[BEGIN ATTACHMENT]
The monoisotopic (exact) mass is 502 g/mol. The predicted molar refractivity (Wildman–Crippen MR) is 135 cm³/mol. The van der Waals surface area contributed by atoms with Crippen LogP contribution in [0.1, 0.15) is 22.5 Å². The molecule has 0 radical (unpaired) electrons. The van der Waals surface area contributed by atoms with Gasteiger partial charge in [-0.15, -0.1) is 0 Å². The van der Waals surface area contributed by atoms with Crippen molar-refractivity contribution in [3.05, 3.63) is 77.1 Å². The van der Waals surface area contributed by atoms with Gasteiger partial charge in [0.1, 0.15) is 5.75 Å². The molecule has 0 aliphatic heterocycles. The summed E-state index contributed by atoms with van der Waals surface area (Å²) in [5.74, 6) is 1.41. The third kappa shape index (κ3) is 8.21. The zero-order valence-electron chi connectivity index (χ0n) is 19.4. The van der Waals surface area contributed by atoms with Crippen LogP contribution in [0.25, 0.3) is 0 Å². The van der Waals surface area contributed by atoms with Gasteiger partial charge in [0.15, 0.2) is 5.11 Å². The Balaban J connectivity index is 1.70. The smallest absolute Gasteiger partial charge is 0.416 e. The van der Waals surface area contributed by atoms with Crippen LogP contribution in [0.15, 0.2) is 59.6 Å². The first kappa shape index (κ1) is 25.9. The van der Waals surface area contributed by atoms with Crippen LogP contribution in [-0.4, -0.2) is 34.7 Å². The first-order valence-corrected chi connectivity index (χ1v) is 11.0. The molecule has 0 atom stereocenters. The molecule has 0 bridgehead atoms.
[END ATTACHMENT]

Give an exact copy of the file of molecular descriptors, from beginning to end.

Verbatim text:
The monoisotopic (exact) mass is 502 g/mol. The predicted molar refractivity (Wildman–Crippen MR) is 135 cm³/mol. The van der Waals surface area contributed by atoms with Crippen LogP contribution in [0.1, 0.15) is 22.5 Å². The molecule has 0 radical (unpaired) electrons. The van der Waals surface area contributed by atoms with Gasteiger partial charge in [-0.15, -0.1) is 0 Å². The van der Waals surface area contributed by atoms with Crippen molar-refractivity contribution in [3.05, 3.63) is 77.1 Å². The van der Waals surface area contributed by atoms with Gasteiger partial charge in [0.1, 0.15) is 5.75 Å². The molecule has 0 aliphatic heterocycles. The summed E-state index contributed by atoms with van der Waals surface area (Å²) in [5.74, 6) is 1.41. The third kappa shape index (κ3) is 8.21. The zero-order valence-electron chi connectivity index (χ0n) is 19.4. The van der Waals surface area contributed by atoms with Crippen LogP contribution in [0.25, 0.3) is 0 Å². The van der Waals surface area contributed by atoms with Gasteiger partial charge in [0.15, 0.2) is 5.11 Å². The Balaban J connectivity index is 1.70. The smallest absolute Gasteiger partial charge is 0.416 e. The van der Waals surface area contributed by atoms with Crippen LogP contribution in [0.15, 0.2) is 59.6 Å². The first kappa shape index (κ1) is 25.9. The van der Waals surface area contributed by atoms with Crippen LogP contribution in [-0.4, -0.2) is 34.7 Å². The first-order valence-corrected chi connectivity index (χ1v) is 11.0. The molecule has 0 atom stereocenters. The molecule has 0 bridgehead atoms.